Yosemite Granite ‘Tells A Different Story’ About Earth’s Geologic History

A team of scientists including Carnegie’s Michael Ackerson and Bjorn Mysen revealed that granites from Yosemite National Park contain minerals that crystallized at much lower temperatures than previously thought possible. This finding upends scientific understanding of how granites form and what they can teach us about our planet’s geologic history. Their work is published in Nature.

Granites are igneous rocks comprised predominately of the minerals quartz and feldspar. They are the link between igneous processes that occur within the Earth and volcanic rocks that solidified on Earth’s surface.

“Granites are the ultimate product of the processes by which our planet separated into layers and they are key to understanding the formation of the continental crust,” Ackerson said. “Minerals from granites record almost all of our planet’s history — from 4.4 billion years ago to today.”

So, understanding the conditions under which granites form is important to geoscientists trying to unravel the processes that have shaped the Earth.

Until now, the prevailing wisdom on granites was that the minerals that comprise them crystallize as the molten rock cools to temperatures between 650 and 700 degrees Celsius (or between about 1,200 and 1,300 degrees Fahrenheit). Below these temperatures, the granites have been assumed to be completely crystallized.

It was previously known that under certain conditions some of the minerals of which granite is comprised can solidify at lower temperatures. So, the team — which also included Nicholas Tailby of the American Museum of Natural History and Bruce Watson of the Rensselaer Polytechnic Institute — used lab analysis to determine the temperatures of granite crystallization in granites from Yosemite National Park.

The team employed a technique called titanium in quartz thermometry. By measuring the amount of titanium dissolved in the quartz crystals, the team was able to determine the temperatures at which it crystallized deep in the Earth when the granites formed 90 million years ago.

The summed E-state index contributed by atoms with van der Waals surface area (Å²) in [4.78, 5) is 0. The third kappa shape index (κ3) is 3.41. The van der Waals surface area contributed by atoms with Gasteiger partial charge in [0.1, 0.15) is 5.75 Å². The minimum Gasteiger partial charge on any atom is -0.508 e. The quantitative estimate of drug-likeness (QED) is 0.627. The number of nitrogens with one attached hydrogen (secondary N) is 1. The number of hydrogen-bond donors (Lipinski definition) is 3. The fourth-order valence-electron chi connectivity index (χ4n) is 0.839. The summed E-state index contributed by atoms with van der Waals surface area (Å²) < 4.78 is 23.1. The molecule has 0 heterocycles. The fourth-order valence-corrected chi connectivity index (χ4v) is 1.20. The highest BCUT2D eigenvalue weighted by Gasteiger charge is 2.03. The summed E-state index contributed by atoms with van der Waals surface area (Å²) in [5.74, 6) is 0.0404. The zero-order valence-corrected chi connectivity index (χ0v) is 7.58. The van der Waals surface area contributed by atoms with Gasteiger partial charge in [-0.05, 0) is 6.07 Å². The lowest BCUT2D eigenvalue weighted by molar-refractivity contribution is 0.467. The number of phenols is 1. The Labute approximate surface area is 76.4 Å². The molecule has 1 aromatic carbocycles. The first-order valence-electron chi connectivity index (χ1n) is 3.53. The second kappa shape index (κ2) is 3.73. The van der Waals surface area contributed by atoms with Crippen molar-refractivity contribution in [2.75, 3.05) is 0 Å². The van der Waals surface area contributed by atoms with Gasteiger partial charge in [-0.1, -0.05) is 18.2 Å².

They demonstrated that quartz crystals in samples of a body of granite body called the Tuolumne Intrusive Suite in Yosemite crystallized at temperatures between 474 and 561 Celsius (or 885 and 1,042 degrees Fahrenheit) — up to 200 degrees cooler than previously thought possible for granites.

“These granites tell a different story,” Ackerson added. “And it could rewrite what we think we understand about how Earth’s continents form.”

These findings could influence our understanding of the conditions in which the Earth’s crust first formed during the Hadean and Archean. They could also explain some recent observations about the temperature at which volcanic magmas exist before eruption and the mechanisms through which economically important ore deposits form.

Author: Mitch Battros

Mitch Battros is a scientific journalist who is highly respected in both the scientific and spiritual communities due to his unique ability to bridge the gap between modern science and ancient text. Founded in 1995 – Earth Changes TV was born with Battros as its creator and chief editor for his syndicated television show. In 2003, he switched to a weekly radio show as Earth Changes Media. ECM quickly found its way in becoming a top source for news and discoveries in the scientific fields of astrophysics, space weather, earth science, and ancient text. Seeing the need to venture beyond the Sun-Earth connection, in 2016 Battros advanced his studies which incorporates our galaxy Milky Way - and its seemingly rhythmic cycles directly connected to our Solar System, Sun, and Earth driven by the source of charged particles such as galactic cosmic rays, gamma rays, and solar rays. Now, "Science Of Cycles" is the vehicle which brings the latest cutting-edge discoveries confirming his published Equation.